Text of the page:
Have you a sex problem? Please visit our site:fesmag.com/medic
JEFFERSON CITY, Mo. (AP) — A group of Missouri law enforcement officials are asking state lawmakers to create special armed-offender dockets for courts in the St. Louis and Kansas City areas.
A task force led by Attorney General Chris Koster issued the recommendations Friday as part of a report on curbing urban violence. The report asks the Legislature to consider special dockets that would prioritize violent offenses committed with firearms.
The group also asked law enforcement to boost cooperation and make better use of surveillance technology. It also recommended salary increases for county sheriffs.
Koster says Missouri's two largest cities each had more than 100 homicides last year. City officials and police department representatives from St. Louis City, Kansas City and St. Louis County joined Koster on the task force.
ST. LOUIS (AP) — A jury has awarded a $7.5 million judgment to a former St. Louis police officer who claimed her supervising sergeant sexually harassed her and that she suffered retaliation for complaining.
The Post-Dispatch reports Tanisha Ross-Paige was awarded $300,000 in compensatory damages and $7.2 million in punitive damages from the St. Louis Board of Police Commissioners for retaliation. The jury found in favor of the police board on a discrimination claim.
Ross-Paige's lawyer John Eccher called Friday's verdict "absolutely huge for this type of case." A police spokeswoman declined comment.
The original lawsuit claimed Sgt. Steven Gori distributed a mock "wanted" poster with Ross-Paige's picture and comments about her body. The suit claims Gori and a lieutenant gave Ross-Paige unfavorable shifts and different performance evaluations after she complained.
JEFFERSON CITY, Mo. (AP) — The Missouri State Board of Education has endorsed a plan for assisting and intervening in school districts.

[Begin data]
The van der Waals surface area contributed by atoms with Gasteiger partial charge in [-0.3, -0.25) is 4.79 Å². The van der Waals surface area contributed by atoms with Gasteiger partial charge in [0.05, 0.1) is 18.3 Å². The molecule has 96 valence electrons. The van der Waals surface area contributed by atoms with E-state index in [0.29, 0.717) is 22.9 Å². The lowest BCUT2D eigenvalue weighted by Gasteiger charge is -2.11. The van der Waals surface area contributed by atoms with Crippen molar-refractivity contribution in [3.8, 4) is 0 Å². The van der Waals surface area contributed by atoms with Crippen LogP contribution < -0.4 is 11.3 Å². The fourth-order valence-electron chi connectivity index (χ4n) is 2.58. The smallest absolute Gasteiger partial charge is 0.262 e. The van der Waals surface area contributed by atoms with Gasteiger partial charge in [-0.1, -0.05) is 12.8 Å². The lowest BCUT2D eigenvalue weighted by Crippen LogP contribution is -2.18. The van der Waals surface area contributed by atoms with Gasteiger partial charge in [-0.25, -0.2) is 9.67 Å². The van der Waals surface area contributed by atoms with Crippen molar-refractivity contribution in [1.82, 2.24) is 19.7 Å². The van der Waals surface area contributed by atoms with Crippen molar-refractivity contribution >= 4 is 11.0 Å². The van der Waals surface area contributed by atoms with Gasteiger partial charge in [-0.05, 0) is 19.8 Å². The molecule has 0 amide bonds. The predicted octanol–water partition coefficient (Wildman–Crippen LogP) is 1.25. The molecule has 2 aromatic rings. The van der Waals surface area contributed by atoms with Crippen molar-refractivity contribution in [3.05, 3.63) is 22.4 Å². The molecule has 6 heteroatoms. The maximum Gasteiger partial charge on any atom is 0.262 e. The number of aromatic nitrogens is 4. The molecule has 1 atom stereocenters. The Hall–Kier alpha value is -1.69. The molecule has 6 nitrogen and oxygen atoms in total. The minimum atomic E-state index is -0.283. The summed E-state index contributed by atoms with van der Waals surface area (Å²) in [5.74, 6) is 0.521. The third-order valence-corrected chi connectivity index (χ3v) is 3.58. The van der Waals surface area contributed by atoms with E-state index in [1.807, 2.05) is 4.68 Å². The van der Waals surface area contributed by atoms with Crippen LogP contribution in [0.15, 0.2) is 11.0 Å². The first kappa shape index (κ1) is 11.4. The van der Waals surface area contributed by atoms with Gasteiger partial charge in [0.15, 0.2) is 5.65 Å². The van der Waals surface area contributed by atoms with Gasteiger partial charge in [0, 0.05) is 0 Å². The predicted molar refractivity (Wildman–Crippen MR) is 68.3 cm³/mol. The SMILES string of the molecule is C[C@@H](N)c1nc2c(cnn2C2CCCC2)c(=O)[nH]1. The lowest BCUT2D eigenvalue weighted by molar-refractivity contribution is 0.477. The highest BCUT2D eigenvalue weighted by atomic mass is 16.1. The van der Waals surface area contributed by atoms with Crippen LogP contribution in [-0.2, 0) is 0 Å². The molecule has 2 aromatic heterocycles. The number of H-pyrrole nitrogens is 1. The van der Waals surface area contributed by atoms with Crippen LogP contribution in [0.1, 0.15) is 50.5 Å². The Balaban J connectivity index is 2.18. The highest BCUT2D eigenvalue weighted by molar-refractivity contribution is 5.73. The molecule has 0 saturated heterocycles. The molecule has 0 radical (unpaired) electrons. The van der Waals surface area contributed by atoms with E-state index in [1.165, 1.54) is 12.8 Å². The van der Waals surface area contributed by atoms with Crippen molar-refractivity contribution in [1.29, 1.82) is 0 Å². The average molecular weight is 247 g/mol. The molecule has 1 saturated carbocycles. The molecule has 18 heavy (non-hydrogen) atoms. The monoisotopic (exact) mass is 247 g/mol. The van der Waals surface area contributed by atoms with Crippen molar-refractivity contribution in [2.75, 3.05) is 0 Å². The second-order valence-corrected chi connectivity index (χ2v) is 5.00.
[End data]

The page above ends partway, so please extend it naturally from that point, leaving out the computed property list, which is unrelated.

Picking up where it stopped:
Districts are to be classified in tiers based upon performance, and state involvement would increase as performance worsened. Education officials could tailor what steps are taken based upon the situation within a school district.
The education board approved the framework Friday and directed state education officials to start work toward applying it to specific districts. Education Commissioner Chris Nicastro says the first step is likely to be an overview of districts that are currently unaccredited or have provisional accreditation.
Missouri officials have been considering school plans since a law took effect last year that gave the Department of Elementary and Secondary Education more power to intervene in struggling districts.
Saint Louis University has named Dr. Fred Pestello its' new president.
Dr. Pestello is the school's 33rd president, replacing Fr. Lawrence Biondi who retired last year.
The University’s Board of Trustees elected Dr. Pestello during a special meeting Thursday night. He is the first permanent lay president in SLU’s 196-year history.
Dr. Pestello is currently the president of Le Moyne College, a Jesuit liberal arts institution in Syracuse, N.Y.
Prior to becoming Le Moyne’s president, Dr. Pestello spent nearly 25 years as a faculty member and provost at the University of Dayton.
J. Joe Adorjan, chairman of Saint Louis University's Board of Trustees, says “Dr. Pestello has spent his entire career in Catholic higher education, and he understands and embraces SLU’s Jesuit mission.”
Dr. Pestello officially assumes SLU’s presidency on July 1.
U.S. Air Force Chief of Staff General Mark Welsh will visit Scott Air Force Base Friday afternoon at the invitation of Illinois Senator Dick Durbin.
Senator Durbin chairs the Senate Defense Appropriations Subcommittee which oversees discretionary spending for the nation’s military, including its bases.
The General, the Senator and other members of Congress will meet with leaders from the base and surrounding community to discuss Scott’s continued importance to the security of the nation and for the need to not only keep the base open, but consider it for expansion.
After months of requesting that the U.S. Army Corps of Engineers take the lead in resolving the issues surrounding the West Lake and Bridgeton Landfills, the Environmental Protection Agency says the Corps will help construct an isolation barrier between an underground fire at the Bridgeton Landfill and radioactive materials in the adjacent West Lake Landfill.
According to the St. Louis Post Dispatch, EPA Region 7 administrator Karl Brooks wrote to Missouri Attorney General Chris Koster on Friday saying he will keep Koster and the Missouri Department of Natural Resources closely informed about the status of the project.
Earlier this week, Koster urged the EPA to move quickly on the barrier. The radioactive waste is a byproduct of the Manhattan Project and was dumped in North County illegally about 40 years ago.
Environmental groups and residents have been calling for the Army Corps to take over the cleanup of the Superfund site as the Corps has worked on other nuclear waste cleanup projects in the St. Louis area.